The Student News Site of Tarrant County College

The Collegian

The Student News Site of Tarrant County College

The Collegian

The Student News Site of Tarrant County College

The Collegian

Career services offers one-on-one guidance to students

The Collegian Logo
The Collegian Logo

By Alisha Thompson/reporter

When lighting one candle with another, the flame is passed on and the one that was once covered in darkness now glows just as bright. Students experienced this during a South Campus workshop Oct. 3.

Career services is that candle and “wants to make sure people are well educated, informed, that they make good choices and they are happy and successful in what they do,” said administrative assistant Jana Moody, who has been with South career services more than 16 years.

Moody said career services offers a warm and welcoming environment where there is no wait, plus computers are readily available for students to create a MyPlan account and one-on-one career guidance is available.

“They helped me with my resume when I first started coming to TCC, and it went from there,” said John Davis who is planning on majoring in network support and business. “I started applying for financial aid, and I ended up working here as a work-study student.”

Students can create an online MyPlan profile, which has students take a series of assessments over personality, interests, skills and work values that will give them in-depth knowledge of which careers best suit them.

“It can tell you a lot about yourself that you didn’t even notice, and it’s fairly simple,” said South student Valeria Martinez, who plans to major in psychology and become an art therapist. “If I had known about it since the beginning of my career, it would have escalated things a lot for me.”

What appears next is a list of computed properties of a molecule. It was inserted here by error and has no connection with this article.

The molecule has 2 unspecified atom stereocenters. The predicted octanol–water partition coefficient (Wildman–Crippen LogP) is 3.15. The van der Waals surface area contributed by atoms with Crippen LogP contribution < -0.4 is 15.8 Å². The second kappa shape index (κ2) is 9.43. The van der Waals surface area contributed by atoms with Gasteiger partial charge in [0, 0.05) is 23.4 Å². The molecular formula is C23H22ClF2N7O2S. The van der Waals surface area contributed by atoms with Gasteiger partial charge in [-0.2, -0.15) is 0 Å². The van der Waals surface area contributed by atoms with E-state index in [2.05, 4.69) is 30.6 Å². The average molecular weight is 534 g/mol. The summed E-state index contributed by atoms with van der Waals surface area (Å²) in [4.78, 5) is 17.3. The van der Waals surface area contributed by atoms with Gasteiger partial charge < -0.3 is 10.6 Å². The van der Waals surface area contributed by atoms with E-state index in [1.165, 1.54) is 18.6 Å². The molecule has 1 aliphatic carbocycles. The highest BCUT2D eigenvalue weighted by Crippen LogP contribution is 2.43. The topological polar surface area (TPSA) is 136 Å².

After the assessment tests, MyPlan shows a career database where students can view job descriptions as well as experience, education and training that a field requires.

“We help students figure out what options they have when it comes to their major or career choice,” career services coordinator Monica Miranda said. “We are doing a big push and focus on career pathways.”

Career services also helps with resume development, cover letter preparation, interview skills and offers a free student job board for on- and off-campus.

“I don’t know why there’s not more people here,” said South student Joshua Arrubla, a computer science major. “Honestly, if people just have doubts or they need a little bit of help with choosing a career, they need to come here.”

For those on South seeking a career plan, the process begins by receiving a referral from an advisor/counselor/success coach, taking the MyPlan at Career Services and then making an appointment with the transfer center.

“When students come here early enough, we are able to guide them as to which courses they need to take while they are here,” Bermejo said. “When students come here from the get-go, we usually see them completing in two years.”

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